Investigating electron correlation effects via advanced many-body techniques to describe the photovoltaic properties of complex perovskites

  1. Investigating electron correlation effects via advanced many-body techniques to describe the photovoltaic properties of complex perovskites

    28205 / Many-particle physics, Nanoporous materials
    Promotor(en): V. Van Speybroeck, F. Verstraete / Begeleider(s): T. Braeckevelt, L. Vanderstraeten, S.M.J. Rogge

    Background and problem

    The Hartree-Fock (HF) procedure is a fully quantum mechanical method that finds the wavefunction of a system by solving the Schrödinger equation in a self-consistent manner. However, while HF exactly accounts for electron exchange, it completely neglects electron correlation. Density functional theory (DFT) can mitigate this challenge, as it solves for the ground state electron density instead of the multidimensional wavefunction in HF, and as it can approximately account for electron correlation via an appropriate choice of the so-called exchange-correlation functional. DFT is therefore the method of choice in many solid-state investigations. However, while some DFT functionals achieve chemical accuracy for certain properties in simple systems such as closed-shell organic molecules [1], it fails for systems that exhibit strong electron correlation, such as metal halide perovskites (MHPs).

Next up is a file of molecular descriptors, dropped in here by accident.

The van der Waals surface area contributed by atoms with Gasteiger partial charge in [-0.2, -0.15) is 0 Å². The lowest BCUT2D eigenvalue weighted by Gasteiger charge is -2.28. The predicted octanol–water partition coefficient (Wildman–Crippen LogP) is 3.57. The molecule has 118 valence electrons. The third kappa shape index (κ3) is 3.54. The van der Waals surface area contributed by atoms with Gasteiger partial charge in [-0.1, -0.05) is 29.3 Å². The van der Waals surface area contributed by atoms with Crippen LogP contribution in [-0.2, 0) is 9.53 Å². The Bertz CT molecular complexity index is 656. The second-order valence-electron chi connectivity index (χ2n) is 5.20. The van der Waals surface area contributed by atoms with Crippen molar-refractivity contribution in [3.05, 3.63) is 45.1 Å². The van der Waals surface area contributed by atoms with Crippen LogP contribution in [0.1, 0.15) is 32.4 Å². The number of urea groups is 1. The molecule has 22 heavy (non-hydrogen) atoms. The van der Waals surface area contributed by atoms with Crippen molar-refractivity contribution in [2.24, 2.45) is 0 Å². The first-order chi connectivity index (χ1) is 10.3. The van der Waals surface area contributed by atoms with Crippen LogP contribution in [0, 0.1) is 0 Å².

MHPs exhibit extraordinary properties for photovoltaic applications, such as high absorptivity, long electron-hole diffusion lengths, and high charge mobility [2]. Recently, the maximum obtained solar cell efficiency of perovskite absorbers has risen substantially, up to 25.7%. MHPs adopt the perovskite crystal structure, with an ABX3 chemical formula containing B metal cations and X halide anions. Since strongly correlated electron fluctuations (dispersive interactions) can occur between the A cations and the metal halide network, DFT typically fails to describe these materials. Moreover, MHPs doped with rare-earth compounds show improved photovoltaic properties. However, these (post-)transition metals occupying the B sites exhibit open d-and f-electron shells for which static electron correlation is important in addition to the aforementioned dynamic electron correlation, further limiting the usage of DFT.